The feds are targeting the Bronx and upstate Buffalo as part of a new multi-city attack on drug-related violence and overdoses, authorities announced Monday.
The two New York cities — as well as Newark and Camden in New Jersey — are among 34 locations in 23 states that will be part of “Operation Overdrive,” an initiative launched by the Drug Enforcement Administration on Feb. 1.
The DEA said it will use “a data-driven, intelligence-led approach to identify and dismantle criminal drug networks operating in areas with the highest rates of violence and overdoses.”
“The consequences of drug trafficking have become evidently clear in New York,” DEA Agent Timothy Foley said in a statement announcing the effort.
The agency “will continue to target the world’s most prolific drug traffickers” but also employ a more local focus to “seize illegal drugs and guns from the streets and remove violent drug organizations from neighborhoods within these cities,” he said.
The effort is designed to address the 275 people who are dying every day from overdoses, the feds said. Drug ODs took the lives of a record-breaking 103,000 people in the US from April 2020 to April 2021.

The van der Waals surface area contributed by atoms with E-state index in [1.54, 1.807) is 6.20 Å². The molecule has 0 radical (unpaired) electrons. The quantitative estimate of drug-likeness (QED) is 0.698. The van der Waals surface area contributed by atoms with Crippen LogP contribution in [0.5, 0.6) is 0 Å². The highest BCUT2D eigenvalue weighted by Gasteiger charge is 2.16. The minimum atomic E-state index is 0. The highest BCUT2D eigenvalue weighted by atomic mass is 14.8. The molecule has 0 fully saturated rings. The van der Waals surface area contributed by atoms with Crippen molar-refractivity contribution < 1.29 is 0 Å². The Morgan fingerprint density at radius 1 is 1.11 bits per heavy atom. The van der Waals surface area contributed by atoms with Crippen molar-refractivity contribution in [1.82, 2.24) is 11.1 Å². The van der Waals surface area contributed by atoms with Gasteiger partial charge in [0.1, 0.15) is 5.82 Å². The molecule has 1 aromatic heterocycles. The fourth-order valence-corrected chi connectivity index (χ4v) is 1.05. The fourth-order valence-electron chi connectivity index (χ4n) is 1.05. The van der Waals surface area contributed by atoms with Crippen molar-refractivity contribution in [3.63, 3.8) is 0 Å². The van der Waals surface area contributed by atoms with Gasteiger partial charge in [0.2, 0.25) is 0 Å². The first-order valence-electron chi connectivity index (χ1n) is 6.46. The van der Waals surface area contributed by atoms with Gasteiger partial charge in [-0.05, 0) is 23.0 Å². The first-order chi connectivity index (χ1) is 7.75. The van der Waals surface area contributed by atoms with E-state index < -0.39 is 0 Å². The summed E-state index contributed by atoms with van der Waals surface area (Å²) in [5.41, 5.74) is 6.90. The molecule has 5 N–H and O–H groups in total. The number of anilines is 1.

In that time period, New York alone saw a 20.4 percent spike in overdose deaths. More than 75 percent of those fatalities were from opioids, including fentanyl, according to data released by the federal Centers for Disease Control and Prevention.
The 12-month span between April 2019 and April 2020 held the previous record of most overdose deaths, or 93,000.
The operation will also combat the rising violence the DEA says can be directly tied to drug-related activity. The agency said it confiscated more than 8,700 firearms in 2021.
During his last months in office, former New York City Mayor Bill de Blasio opened the country’s first “safe injection” sites in Harlem and Washington Heights, which allow those suffering from substance-use disorders to take drugs under supervised care.
The controversial sites have seen success in reducing overdoses — more than 110 overdoses were averted or reversed in the sites first six weeks of operation, according to the city.